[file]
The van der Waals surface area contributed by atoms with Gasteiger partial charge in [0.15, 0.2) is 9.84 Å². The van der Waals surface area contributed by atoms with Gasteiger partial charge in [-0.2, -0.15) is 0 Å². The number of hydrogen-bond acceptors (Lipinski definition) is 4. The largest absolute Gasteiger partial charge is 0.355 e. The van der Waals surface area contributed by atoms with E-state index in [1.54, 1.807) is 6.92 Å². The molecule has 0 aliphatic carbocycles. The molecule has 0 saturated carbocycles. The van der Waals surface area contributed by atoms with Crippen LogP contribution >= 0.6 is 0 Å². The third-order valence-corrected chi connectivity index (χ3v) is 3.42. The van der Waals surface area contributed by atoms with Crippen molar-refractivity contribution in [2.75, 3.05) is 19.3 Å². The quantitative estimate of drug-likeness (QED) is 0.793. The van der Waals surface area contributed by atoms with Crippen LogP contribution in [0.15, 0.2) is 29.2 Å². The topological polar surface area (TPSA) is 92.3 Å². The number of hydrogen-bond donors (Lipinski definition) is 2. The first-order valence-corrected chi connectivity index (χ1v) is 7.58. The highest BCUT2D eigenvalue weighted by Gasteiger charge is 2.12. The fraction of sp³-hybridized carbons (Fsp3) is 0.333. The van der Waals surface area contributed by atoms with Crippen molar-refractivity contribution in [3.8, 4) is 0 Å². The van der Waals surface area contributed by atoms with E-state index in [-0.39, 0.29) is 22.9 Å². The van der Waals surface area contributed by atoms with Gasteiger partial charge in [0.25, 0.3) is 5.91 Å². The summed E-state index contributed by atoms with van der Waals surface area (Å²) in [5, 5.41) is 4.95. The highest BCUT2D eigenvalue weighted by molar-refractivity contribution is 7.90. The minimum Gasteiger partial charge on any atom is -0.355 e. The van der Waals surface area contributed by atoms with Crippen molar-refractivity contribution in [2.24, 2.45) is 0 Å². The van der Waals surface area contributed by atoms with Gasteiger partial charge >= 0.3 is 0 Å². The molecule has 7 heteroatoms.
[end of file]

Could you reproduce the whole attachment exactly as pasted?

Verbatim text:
The van der Waals surface area contributed by atoms with Gasteiger partial charge in [0.15, 0.2) is 9.84 Å². The van der Waals surface area contributed by atoms with Gasteiger partial charge in [-0.2, -0.15) is 0 Å². The number of hydrogen-bond acceptors (Lipinski definition) is 4. The largest absolute Gasteiger partial charge is 0.355 e. The van der Waals surface area contributed by atoms with E-state index in [1.54, 1.807) is 6.92 Å². The molecule has 0 aliphatic carbocycles. The molecule has 0 saturated carbocycles. The van der Waals surface area contributed by atoms with Crippen LogP contribution >= 0.6 is 0 Å². The third-order valence-corrected chi connectivity index (χ3v) is 3.42. The van der Waals surface area contributed by atoms with Crippen molar-refractivity contribution in [2.75, 3.05) is 19.3 Å². The quantitative estimate of drug-likeness (QED) is 0.793. The van der Waals surface area contributed by atoms with Crippen LogP contribution in [0.15, 0.2) is 29.2 Å². The topological polar surface area (TPSA) is 92.3 Å². The number of hydrogen-bond donors (Lipinski definition) is 2. The first-order valence-corrected chi connectivity index (χ1v) is 7.58. The highest BCUT2D eigenvalue weighted by Gasteiger charge is 2.12. The fraction of sp³-hybridized carbons (Fsp3) is 0.333. The van der Waals surface area contributed by atoms with Crippen molar-refractivity contribution in [3.8, 4) is 0 Å². The van der Waals surface area contributed by atoms with E-state index in [-0.39, 0.29) is 22.9 Å². The van der Waals surface area contributed by atoms with Gasteiger partial charge in [0.25, 0.3) is 5.91 Å². The summed E-state index contributed by atoms with van der Waals surface area (Å²) in [5, 5.41) is 4.95. The highest BCUT2D eigenvalue weighted by molar-refractivity contribution is 7.90. The minimum Gasteiger partial charge on any atom is -0.355 e. The van der Waals surface area contributed by atoms with Crippen molar-refractivity contribution in [2.24, 2.45) is 0 Å². The van der Waals surface area contributed by atoms with Gasteiger partial charge >= 0.3 is 0 Å². The molecule has 7 heteroatoms.